The Only thing you can Control is your Attitude and your Effort

The good news is there is something you can control, and that’s you. You are responsible for what happens inside of you, how you respond to life, and the actions you take. Every moment of every day you have the incredible opportunity to control your attitude and your effort. There’s not much that you can actually control and change, but you can control and change you. Truth is, that’s probably enough. Much more and it would probably be a bit overwhelming.

Photo Credit: fishbulb1022 via Compfight cc


Posted in Leadership, Spiritual Formation, Staffing

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Why Your Policies are Killing Your Leadership

I’ve written before that policies are anti-leadership statements. Most people think that due to my role as an Executive Pastor at a large church I would be the guy who embraces and loves policies. Not so much. I’m actually policy adverse. And I’m policy adverse because policies naturally undermine leadership growth.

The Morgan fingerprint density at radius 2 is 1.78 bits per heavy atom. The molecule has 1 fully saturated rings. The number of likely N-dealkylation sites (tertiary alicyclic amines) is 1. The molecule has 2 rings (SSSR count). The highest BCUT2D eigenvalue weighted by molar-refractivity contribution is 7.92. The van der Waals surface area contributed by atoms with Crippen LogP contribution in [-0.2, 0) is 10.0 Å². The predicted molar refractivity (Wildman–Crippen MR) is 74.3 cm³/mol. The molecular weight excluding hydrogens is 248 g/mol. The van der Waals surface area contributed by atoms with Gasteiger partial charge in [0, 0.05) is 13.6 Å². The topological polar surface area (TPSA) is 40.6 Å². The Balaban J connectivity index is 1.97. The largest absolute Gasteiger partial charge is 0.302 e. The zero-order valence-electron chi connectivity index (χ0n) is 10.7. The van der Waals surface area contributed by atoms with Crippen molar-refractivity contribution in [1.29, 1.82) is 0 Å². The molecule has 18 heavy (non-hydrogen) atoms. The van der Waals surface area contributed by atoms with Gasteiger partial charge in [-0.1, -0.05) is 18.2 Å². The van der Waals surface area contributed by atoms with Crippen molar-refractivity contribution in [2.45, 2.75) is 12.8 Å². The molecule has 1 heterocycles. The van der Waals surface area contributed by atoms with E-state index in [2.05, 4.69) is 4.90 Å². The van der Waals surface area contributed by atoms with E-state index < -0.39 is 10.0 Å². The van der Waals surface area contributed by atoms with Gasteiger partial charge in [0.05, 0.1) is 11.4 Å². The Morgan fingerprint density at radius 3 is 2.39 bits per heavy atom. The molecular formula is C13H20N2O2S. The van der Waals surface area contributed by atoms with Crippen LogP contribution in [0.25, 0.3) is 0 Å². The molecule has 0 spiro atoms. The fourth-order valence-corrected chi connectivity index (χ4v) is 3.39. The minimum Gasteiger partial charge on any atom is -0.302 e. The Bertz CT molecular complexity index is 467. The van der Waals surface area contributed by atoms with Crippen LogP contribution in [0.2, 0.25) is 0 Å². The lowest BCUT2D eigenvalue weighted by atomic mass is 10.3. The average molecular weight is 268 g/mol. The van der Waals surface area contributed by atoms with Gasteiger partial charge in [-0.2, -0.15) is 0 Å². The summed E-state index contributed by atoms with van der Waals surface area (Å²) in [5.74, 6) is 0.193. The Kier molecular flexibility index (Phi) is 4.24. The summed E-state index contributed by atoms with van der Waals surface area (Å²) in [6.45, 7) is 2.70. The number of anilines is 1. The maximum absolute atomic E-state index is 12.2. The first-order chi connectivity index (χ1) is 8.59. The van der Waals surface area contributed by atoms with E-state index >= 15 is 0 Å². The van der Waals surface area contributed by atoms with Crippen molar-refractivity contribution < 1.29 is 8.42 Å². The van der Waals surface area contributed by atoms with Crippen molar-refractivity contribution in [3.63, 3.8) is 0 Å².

1. Policies Abdicate Responsibility

It’s never your fault if you’re implementing what a policy tells you to do. It’s safe. It’s safe because the policy is to blame, not you. Leaders take responsibility they don’t abdicate responsibility. By the way leaders don’t play it safe either.

2. Policies Drain Courage

It takes no courage to implement a policy (unless it’s an unpopular or stupid policy). Learning to win as a leader by leading through difficult circumstances builds healthy confidence and courage as a leader. Implementing policies not only robs you of the opportunity to build healthy courage as a leader but it actually drains you of courage at the same time; because you train yourself to rely on policy instead of developing your leadership instinct.

3. Policies Teach your Staff not to Think

Telling people what to do actually makes them stupid. When team members are taught to look in a manual for a policy to direct them how to act instead of learning how to think and act, they miss the opportunity to grow. Difficult moments in leadership are the proving grounds for young leaders to learn how to lead. You don’t become a great leader from executing policies. You become a great leader by leading.